Large cost reductions in key technologies such as renewable generators, batteries and hydrogen suggest that it is possible that costs for the consumers may not rise at all.

Renewables, particularly wind and solar farms, have led to job creation in less economically developed regions Britain. Scotland shows that the increase in renewable generation has created a strong new industrial sector. The changing generation mix is leading to shifting employment patterns, with job losses in fossil generation businesses offset by gains in employment in renewables. The dispersed nature of renewables means that jobs are created in construction, operation and maintenance in more remote areas.

7.2 Transport

The sector is on track to achieve three out of the seven targets examined for this research and falling well behind on four.

Transport is behind in reaching its GHG emissions target and a long way off the final target, meaning that large changes will be required to achieve the 2030 climate targets.

Electric vehicle (EV) sales are ramping up from a low base, but the current 0.4% of the fleet will need to become 27% by 2030 if climate targets are to be met.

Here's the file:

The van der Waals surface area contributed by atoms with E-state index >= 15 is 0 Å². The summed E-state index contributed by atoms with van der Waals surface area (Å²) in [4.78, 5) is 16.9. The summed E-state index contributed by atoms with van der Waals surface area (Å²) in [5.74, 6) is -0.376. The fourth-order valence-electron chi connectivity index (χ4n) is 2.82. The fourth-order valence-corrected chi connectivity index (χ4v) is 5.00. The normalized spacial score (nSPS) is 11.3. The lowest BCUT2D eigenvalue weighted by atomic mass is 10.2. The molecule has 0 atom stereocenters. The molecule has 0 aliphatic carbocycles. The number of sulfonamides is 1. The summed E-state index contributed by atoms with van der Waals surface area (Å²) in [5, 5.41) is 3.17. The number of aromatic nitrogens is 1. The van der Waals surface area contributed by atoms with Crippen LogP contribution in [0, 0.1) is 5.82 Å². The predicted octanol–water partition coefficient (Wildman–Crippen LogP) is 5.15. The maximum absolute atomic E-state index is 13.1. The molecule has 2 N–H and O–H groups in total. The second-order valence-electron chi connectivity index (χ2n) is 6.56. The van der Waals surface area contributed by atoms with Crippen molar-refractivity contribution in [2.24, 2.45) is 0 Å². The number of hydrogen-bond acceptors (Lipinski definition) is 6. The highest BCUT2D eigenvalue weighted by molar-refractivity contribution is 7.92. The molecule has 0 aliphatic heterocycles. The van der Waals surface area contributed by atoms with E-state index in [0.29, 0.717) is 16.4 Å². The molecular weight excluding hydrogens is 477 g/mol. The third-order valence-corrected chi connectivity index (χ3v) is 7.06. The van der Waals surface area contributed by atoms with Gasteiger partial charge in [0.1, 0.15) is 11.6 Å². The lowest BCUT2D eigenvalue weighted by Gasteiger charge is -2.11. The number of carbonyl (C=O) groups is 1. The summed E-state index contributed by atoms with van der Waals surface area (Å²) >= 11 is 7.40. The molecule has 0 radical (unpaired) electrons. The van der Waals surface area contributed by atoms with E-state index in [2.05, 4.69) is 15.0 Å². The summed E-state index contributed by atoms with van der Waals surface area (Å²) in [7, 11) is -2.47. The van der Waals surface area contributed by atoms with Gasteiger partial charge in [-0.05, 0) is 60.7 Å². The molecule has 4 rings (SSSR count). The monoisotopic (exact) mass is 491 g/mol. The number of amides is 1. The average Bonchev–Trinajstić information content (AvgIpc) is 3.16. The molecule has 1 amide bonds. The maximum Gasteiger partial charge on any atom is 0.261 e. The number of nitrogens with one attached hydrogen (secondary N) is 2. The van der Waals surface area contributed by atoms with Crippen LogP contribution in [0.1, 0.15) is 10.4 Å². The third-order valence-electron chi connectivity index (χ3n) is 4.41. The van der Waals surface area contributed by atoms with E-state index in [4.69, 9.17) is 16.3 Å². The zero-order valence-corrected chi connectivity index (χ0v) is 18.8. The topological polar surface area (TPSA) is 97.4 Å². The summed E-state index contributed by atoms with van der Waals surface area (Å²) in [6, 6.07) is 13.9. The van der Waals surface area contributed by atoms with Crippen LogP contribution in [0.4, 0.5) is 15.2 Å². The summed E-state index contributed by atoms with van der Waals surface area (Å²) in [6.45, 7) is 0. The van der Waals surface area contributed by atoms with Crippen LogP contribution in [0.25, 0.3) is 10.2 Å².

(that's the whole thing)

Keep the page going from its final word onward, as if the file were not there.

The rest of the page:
At an aggregated, national level EV charger deployment appears to be on target to deliver enough charging points for the projected EV uptake. However, there is regional and intraregional clustering of these charging points, which will result in shortages and access problems in other locations. The electricity network implications of charging infrastructure also require significant investment.

Hydrogen vehicles have not yet developed in Britain, with only one vehicle model currently eligible for the Plug-In Grant. The lack of refuelling stations and their clustering in London further hinders deployment.

Early battery and hydrogen electric bus fleet penetration is on track despite overall bus fleet growth.

Rail emissions have only decreased by 1% since 2010, jeopardising the achievability of the 2030 target. Recently scrapped electrification plans are further hampering the transition of this industry.

7.3 Buildings

Domestic buildings are a high emitting sector, mainly due to the provision of heat. 83% of energy used domestically goes to space and water heating. Economically and environmentally this is the area to focus upon.

Domestic energy efficiency in Britain is lagging behind targets and non-domestic energy efficiency targets do not exist. Scotland benefits from higher proportions of high energy efficiency ratings whilst Wales has the poorest performing houses on average.

This can have a large effect on energy bills, especially with electric heating, which can have significantly higher costs than oil or gas. Low energy efficiency is also linked to fuel poverty. However, this correlation is hard to see with the averaged out regional data.